- that the husband has failed to perform , without reasonable cause , his marital obligations for a period of three years;
- that the husband has impotent at the time of the marriage and continues to be so;
- that the husband has been insane for a period of two years or is suffering from leprosy or a virulent veneral disease;
- that she, having been given in marriage by her father or other guardian before she attained the age of fifteen years., repudiated the marriage before attaining the age of eighteen years;
Provide that the marriage has not been consumated;
- that the husband treas her with cruelty, that is to say.—
- habitually assaults her or makes her life miserable by cruelty of conduct does not amount to physical ill-treatment, or
- associates with women of evil repute or leads an infamous life, or
- attempts to force her to lead an immoral life, or
- disposes of her property or prevents her exercising her legal rights over it, or
- obstructs her in the observance of her religious profession or practice, or
- if he has more wives than one, does not treat her equitably in accordance with the injunctions of the Qoran;
on any other ground which is recognised as valid for the dissolution of marriages under Muslim law;
- no decree shall be passed on the ground (iii) until the sentence has become final;
- a decree passed on ground (i) shall not take effect for a period of six months from the date of such decree, and if the husband appears either in person or through an authorised agent within that period and satisfied the Court that he is prepared to perform his conjugal duties, the Court shall set aside the said decree; and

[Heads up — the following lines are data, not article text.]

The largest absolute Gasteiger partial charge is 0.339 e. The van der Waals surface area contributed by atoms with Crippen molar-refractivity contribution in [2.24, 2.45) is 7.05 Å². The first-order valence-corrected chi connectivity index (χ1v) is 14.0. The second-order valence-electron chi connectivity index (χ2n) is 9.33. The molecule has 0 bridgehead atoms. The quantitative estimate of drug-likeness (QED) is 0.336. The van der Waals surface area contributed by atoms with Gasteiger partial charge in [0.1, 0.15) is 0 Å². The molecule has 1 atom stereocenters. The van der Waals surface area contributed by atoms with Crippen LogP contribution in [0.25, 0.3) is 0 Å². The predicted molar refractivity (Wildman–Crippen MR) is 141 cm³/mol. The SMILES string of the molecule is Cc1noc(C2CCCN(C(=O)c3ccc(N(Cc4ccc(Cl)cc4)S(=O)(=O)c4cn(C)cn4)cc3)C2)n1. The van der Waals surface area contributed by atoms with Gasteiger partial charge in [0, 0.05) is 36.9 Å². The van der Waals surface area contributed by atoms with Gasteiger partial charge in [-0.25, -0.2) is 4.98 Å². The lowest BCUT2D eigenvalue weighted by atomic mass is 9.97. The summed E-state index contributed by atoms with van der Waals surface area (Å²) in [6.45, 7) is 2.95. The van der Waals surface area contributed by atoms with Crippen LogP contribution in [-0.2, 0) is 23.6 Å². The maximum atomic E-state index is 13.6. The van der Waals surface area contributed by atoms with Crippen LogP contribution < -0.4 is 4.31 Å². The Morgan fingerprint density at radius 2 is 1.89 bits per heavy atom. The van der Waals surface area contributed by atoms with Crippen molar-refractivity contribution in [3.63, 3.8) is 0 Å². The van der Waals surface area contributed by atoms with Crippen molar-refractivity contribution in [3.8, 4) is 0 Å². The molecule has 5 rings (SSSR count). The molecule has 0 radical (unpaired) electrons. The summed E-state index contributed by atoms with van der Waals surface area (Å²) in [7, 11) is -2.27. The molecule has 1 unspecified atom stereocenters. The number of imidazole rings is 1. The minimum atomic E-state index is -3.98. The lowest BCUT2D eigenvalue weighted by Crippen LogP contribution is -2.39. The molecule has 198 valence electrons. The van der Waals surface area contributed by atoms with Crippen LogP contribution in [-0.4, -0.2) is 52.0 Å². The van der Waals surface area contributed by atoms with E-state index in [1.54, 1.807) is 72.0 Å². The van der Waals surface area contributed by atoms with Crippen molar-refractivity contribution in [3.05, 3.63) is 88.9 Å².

- before passing a decree on ground (v) the Court shall, on application by the husband, make an order requiring the husband to satisfy the Court within a period of one year from the date of such order that he has ceased to be impotent, and if the husband so satisfies the Court within such period, no decree shall be passed on the said ground.
3. Notice to be served on heirs of the husband, when the husband’s whereabouts are not known - In a suit to which clause (i) of Section 2 applies--
the names and addresses of the persons who would have been the heirs of the husband under Muslim law if he had died on the date of the filing of the plaint shall be stated in the plaint.
a. Notice of the suit shall be served on such persons, and
b. Such persons shall have the right to be heard in the suit;
Provide that paternal uncle and the broker of the husband, if any, shall be cited as party even if he or they are not heirs.